Like most React libraries, we need to wrap our app with a provider component so Recoil can use context to pass state anywhere in our component tree. For Recoil, this provider component is named RecoilRoot.

import React from 'react'
import {
  RecoilRoot,
  atom,
  useRecoilState
} from 'recoil'

const countAtom = atom({
  key: 'countState',
  default: 0
})

function Counter() {
  const [count, setCount] = useRecoilState(countAtom)

  const increment = () =>
    setCount((count) => count + 1)

  const decrement = () =>
    setCount((count) => count - 1)

  return (
    <React.Fragment>
      <button onClick={decrement}>-</button>
      <h1>{count}</h1>
      <button onClick={increment}>+</button>
    </React.Fragment>
  )
}

export default function App () {
  return (
    <RecoilRoot>
      <Counter />
    </RecoilRoot>
  )
}

💻 Play with the code.

At this point we know the syntax for the absolute basics of Recoil – creating an atom and then subscribing and updating it from inside of a component.

If you'll remember back to the goals of Recoil, they were "flexible shared state and derived data and queries." We now know how to add "flexible shared state" to our application using atoms. Next we need to figure out "derived data and queries".

selectors

One of the core foundations of functional programming is the concept of pure functions. Pure functions maximize the predictability of your program. A function is "pure" if it meets the following criteria:

  1. Always return the same result given the same arguments.
  2. Its execution doesn't depend on the state of the application.
  3. Doesn't modify the variables outside of its own scope.

When you call a function that is "pure", you can predict exactly what's going to happen based on its input.

The way Recoil solves "derived data and queries" is by leveraging pure functions which can derive a new value from existing atoms' state. The term for how they do this is called a "selector".

"A selector represents a piece of derived state. You can think of derived state as the output of passing state to a pure function that modifies the given state in some way."

Again, to get a soft introduction to the syntax, we'll use a contrived example. Let's say we wanted to, using our previous count state, derive whatever count * 2 is. We can do so by creating a double selector.

import { selector } from 'recoil'

const double = selector({
  key: 'double',
  get: ({ get }) => {
    const count = get(countAtom)

    return count * 2
  }
})

Notice that we pass selector an object with two properties, a unique key and a get method. get is a function that recoil will invoke passing it an object that has another get method on it. This get method allows you to get access to an atom's (or another selector's) piece of state. We can then take that state (in our case, count), and derive a new value from it.

Instead of using the useRecoilState Hook (which gives you both the value and a way to update the value), since selectors are derived values only, you use the useRecoilValue Hook instead.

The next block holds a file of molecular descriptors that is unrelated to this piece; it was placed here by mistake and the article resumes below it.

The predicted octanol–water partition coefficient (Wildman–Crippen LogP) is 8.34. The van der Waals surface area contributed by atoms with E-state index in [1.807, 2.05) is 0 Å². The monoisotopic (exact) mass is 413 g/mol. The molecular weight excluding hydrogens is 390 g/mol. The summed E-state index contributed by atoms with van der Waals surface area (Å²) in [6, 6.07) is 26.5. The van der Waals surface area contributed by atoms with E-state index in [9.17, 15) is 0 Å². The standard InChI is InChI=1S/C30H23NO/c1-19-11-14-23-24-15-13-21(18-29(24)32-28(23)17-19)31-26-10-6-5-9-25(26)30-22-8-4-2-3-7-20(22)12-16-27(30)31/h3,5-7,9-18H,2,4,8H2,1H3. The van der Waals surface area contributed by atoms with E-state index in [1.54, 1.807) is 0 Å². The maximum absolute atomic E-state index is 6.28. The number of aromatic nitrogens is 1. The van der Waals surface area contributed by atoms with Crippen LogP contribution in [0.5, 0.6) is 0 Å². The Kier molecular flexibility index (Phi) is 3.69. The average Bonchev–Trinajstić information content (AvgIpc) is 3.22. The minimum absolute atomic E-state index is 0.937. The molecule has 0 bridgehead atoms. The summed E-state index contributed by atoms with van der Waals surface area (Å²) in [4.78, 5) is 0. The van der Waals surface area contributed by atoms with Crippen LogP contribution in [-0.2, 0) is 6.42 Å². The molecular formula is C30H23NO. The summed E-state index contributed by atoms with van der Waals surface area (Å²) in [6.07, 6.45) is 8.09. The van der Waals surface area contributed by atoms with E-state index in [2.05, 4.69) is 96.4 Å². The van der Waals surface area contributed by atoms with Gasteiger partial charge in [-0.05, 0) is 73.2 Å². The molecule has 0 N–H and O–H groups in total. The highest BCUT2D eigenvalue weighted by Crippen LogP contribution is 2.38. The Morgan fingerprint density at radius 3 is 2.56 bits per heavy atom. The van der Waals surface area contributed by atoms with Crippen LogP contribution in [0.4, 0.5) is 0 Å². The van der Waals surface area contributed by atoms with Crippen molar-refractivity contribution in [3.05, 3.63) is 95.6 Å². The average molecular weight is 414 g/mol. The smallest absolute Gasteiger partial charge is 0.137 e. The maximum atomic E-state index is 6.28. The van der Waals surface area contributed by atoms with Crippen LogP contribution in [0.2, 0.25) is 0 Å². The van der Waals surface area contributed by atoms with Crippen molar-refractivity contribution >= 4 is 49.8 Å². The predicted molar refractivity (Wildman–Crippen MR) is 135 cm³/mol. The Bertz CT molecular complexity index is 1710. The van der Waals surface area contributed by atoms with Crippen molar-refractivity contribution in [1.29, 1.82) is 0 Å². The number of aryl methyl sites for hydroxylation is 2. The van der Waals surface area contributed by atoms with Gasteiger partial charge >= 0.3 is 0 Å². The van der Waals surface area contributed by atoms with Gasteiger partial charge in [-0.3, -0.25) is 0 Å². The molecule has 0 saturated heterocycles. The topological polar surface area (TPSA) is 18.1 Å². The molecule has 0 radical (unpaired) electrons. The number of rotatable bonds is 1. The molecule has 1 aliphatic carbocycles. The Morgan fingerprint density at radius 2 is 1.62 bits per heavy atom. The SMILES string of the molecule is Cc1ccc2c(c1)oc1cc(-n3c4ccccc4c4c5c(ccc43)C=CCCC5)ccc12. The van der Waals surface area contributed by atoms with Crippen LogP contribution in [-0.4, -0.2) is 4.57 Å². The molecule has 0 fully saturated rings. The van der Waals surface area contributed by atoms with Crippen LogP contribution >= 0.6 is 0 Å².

import React from 'react'
import {
  RecoilRoot,
  atom,
  useRecoilState,
  selector,
  useRecoilValue
} from 'recoil'

const countAtom = atom({
  key: 'countState',
  default: 0
})

const double = selector({
  key: 'double',
  get: ({ get }) => {
    const count = get(countAtom)

    return count * 2
  }
})

function Counter() {
  const [count, setCount] = useRecoilState(countAtom)
  const doubled = useRecoilValue(double)

  const increment = () =>
    setCount((count) => count + 1)

  const decrement = () =>
    setCount((count) => count - 1)

  return (
    <RecoilRoot>
      <button onClick={decrement}>-</button>
      <h1>{count} - {doubled}</h1>
      <button onClick={increment}>+</button>
    </RecoilRoot>
  )
}

export default function App () {
  return (
    <RecoilRoot>
      <Counter />
    </RecoilRoot>
  )
}

💻 Play with the code.

What I love about selectors is you get rid of the ceremony around syncing state. Instead, you can, in a very predictable manner, abstract that complexity to its own selector. Even better, the selector will only recompute whenever one of the values it depends on changes. This also means that any React components that depend on a particular selector will only re-render if one of the values the selector depends on changes as well.

Async State

Our counter example has proven effective in giving us a solid understanding of the Recoil syntax, however, it comes up short when it comes to practicality.

One fundamental aspect of building any application is the ability to fetch asynchronous data. Here's another thing that's rad about selectors – they can be asynchronous. The mental model still works the same. Instead of deriving values locally, you have the ability to derive values asynchronously from a server. Under the hood, Recoil still models this as a pure function. If the selector has the same inputs, it will always give you the same outputs (by utilizing cache).

To do this, you just return a Promise from the selectors get method which resolves with the value.

import { atom, selector } from 'recoil'

export const language = atom({
  key: 'language',
  default: 'javascript'
})

export const reposQuery = selector({
  key: 'reposQuery',
  get: async ({ get }) => {
    const repos = await getRepos(get(language))

    return repos
  }
})

No thunks, no sagas, you just create async selectors then use them whenever you want using useRecoilValue.


Should you use Recoil?

Naturally, it depends. Here's the mental checklist I'll go through from now on when deciding between component state, context, Redux, and Recoil.

  1. Do I need shared state? If no, use component state. If yes, continue.
  2. Can I move the shared state up to the closest parent component without creating performance or prop drilling issues? If yes, do that. If no, continue.
  3. Is my shared state simple and predictable enough where I can put it on context? If yes, do that. If no, continue.
  4. Use Recoil.

What I never liked about Redux is it felt like it was all or nothing, Redux vs React. There's so much ceremony in setting up the store, actions, reducers, etc. that by the time you were done, you might as well just put everything in Redux regardless of best practices. With Recoil, it's the opposite. You can simply abstract shared state amongst different atoms/selectors and then sprinkle them in while your React code stays almost exactly the same.

As someone who has always been a Redux sympathizer ("it's great if you use it for the right problem" was my mantra), I didn't expect to love Recoil as much as I do. I also didn't expect to throw out Redux completely, but here we are.